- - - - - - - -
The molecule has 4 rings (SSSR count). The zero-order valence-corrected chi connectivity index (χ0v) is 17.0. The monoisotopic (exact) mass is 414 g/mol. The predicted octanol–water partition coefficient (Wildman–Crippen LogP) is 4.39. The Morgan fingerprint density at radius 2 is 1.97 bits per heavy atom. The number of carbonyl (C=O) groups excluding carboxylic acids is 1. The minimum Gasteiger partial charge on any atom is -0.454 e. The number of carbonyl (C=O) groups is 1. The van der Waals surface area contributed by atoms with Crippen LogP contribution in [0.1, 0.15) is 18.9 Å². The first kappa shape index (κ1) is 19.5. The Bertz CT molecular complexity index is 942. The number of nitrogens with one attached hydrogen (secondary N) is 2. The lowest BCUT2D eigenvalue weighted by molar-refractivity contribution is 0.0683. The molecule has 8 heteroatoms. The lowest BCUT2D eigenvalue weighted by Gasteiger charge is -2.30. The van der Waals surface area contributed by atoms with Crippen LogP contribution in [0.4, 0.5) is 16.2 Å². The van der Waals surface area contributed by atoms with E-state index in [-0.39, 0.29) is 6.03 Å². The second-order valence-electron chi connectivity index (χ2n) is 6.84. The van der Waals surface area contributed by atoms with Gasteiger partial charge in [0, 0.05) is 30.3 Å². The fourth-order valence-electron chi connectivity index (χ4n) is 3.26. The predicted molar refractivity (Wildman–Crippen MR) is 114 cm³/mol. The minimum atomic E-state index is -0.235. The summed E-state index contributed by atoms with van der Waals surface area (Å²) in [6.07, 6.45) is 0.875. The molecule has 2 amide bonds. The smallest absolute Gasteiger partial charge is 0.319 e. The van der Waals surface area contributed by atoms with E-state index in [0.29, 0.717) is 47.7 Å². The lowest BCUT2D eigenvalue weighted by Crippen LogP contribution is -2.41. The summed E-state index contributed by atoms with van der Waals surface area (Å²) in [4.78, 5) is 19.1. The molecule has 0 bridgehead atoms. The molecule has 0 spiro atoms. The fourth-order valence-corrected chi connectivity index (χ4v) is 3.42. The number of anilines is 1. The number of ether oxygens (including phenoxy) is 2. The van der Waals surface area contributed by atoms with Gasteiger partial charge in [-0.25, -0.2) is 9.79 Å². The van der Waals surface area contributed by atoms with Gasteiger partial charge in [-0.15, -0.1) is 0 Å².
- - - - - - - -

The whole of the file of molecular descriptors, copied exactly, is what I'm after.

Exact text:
The molecule has 4 rings (SSSR count). The zero-order valence-corrected chi connectivity index (χ0v) is 17.0. The monoisotopic (exact) mass is 414 g/mol. The predicted octanol–water partition coefficient (Wildman–Crippen LogP) is 4.39. The Morgan fingerprint density at radius 2 is 1.97 bits per heavy atom. The number of carbonyl (C=O) groups excluding carboxylic acids is 1. The minimum Gasteiger partial charge on any atom is -0.454 e. The number of carbonyl (C=O) groups is 1. The van der Waals surface area contributed by atoms with Crippen LogP contribution in [0.1, 0.15) is 18.9 Å². The first kappa shape index (κ1) is 19.5. The Bertz CT molecular complexity index is 942. The number of nitrogens with one attached hydrogen (secondary N) is 2. The lowest BCUT2D eigenvalue weighted by molar-refractivity contribution is 0.0683. The molecule has 8 heteroatoms. The lowest BCUT2D eigenvalue weighted by Gasteiger charge is -2.30. The van der Waals surface area contributed by atoms with Crippen LogP contribution in [0.4, 0.5) is 16.2 Å². The van der Waals surface area contributed by atoms with E-state index in [-0.39, 0.29) is 6.03 Å². The second-order valence-electron chi connectivity index (χ2n) is 6.84. The van der Waals surface area contributed by atoms with Gasteiger partial charge in [0, 0.05) is 30.3 Å². The fourth-order valence-electron chi connectivity index (χ4n) is 3.26. The predicted molar refractivity (Wildman–Crippen MR) is 114 cm³/mol. The minimum atomic E-state index is -0.235. The summed E-state index contributed by atoms with van der Waals surface area (Å²) in [6.07, 6.45) is 0.875. The molecule has 2 amide bonds. The smallest absolute Gasteiger partial charge is 0.319 e. The van der Waals surface area contributed by atoms with E-state index in [0.29, 0.717) is 47.7 Å². The lowest BCUT2D eigenvalue weighted by Crippen LogP contribution is -2.41. The summed E-state index contributed by atoms with van der Waals surface area (Å²) in [4.78, 5) is 19.1. The molecule has 0 bridgehead atoms. The molecule has 0 spiro atoms. The fourth-order valence-corrected chi connectivity index (χ4v) is 3.42. The number of anilines is 1. The number of ether oxygens (including phenoxy) is 2. The van der Waals surface area contributed by atoms with Gasteiger partial charge in [-0.25, -0.2) is 9.79 Å². The van der Waals surface area contributed by atoms with Gasteiger partial charge in [-0.15, -0.1) is 0 Å².